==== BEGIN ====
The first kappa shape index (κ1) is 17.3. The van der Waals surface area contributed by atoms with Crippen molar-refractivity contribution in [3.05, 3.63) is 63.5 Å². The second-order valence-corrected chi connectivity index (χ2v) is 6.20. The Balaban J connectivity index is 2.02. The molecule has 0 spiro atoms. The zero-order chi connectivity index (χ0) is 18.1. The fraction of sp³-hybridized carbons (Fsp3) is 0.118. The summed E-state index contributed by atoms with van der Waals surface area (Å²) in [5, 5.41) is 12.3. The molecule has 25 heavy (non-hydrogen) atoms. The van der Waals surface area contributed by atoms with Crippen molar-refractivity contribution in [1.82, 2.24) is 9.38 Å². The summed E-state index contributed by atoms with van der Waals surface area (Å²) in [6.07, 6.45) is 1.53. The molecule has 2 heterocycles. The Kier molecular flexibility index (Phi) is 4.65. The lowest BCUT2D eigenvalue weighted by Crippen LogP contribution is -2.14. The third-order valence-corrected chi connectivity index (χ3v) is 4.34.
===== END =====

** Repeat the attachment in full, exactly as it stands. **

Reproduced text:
The first kappa shape index (κ1) is 17.3. The van der Waals surface area contributed by atoms with Crippen molar-refractivity contribution in [3.05, 3.63) is 63.5 Å². The second-order valence-corrected chi connectivity index (χ2v) is 6.20. The Balaban J connectivity index is 2.02. The molecule has 0 spiro atoms. The zero-order chi connectivity index (χ0) is 18.1. The fraction of sp³-hybridized carbons (Fsp3) is 0.118. The summed E-state index contributed by atoms with van der Waals surface area (Å²) in [5, 5.41) is 12.3. The molecule has 25 heavy (non-hydrogen) atoms. The van der Waals surface area contributed by atoms with Crippen molar-refractivity contribution in [1.82, 2.24) is 9.38 Å². The summed E-state index contributed by atoms with van der Waals surface area (Å²) in [6.07, 6.45) is 1.53. The molecule has 2 heterocycles. The Kier molecular flexibility index (Phi) is 4.65. The lowest BCUT2D eigenvalue weighted by Crippen LogP contribution is -2.14. The third-order valence-corrected chi connectivity index (χ3v) is 4.34.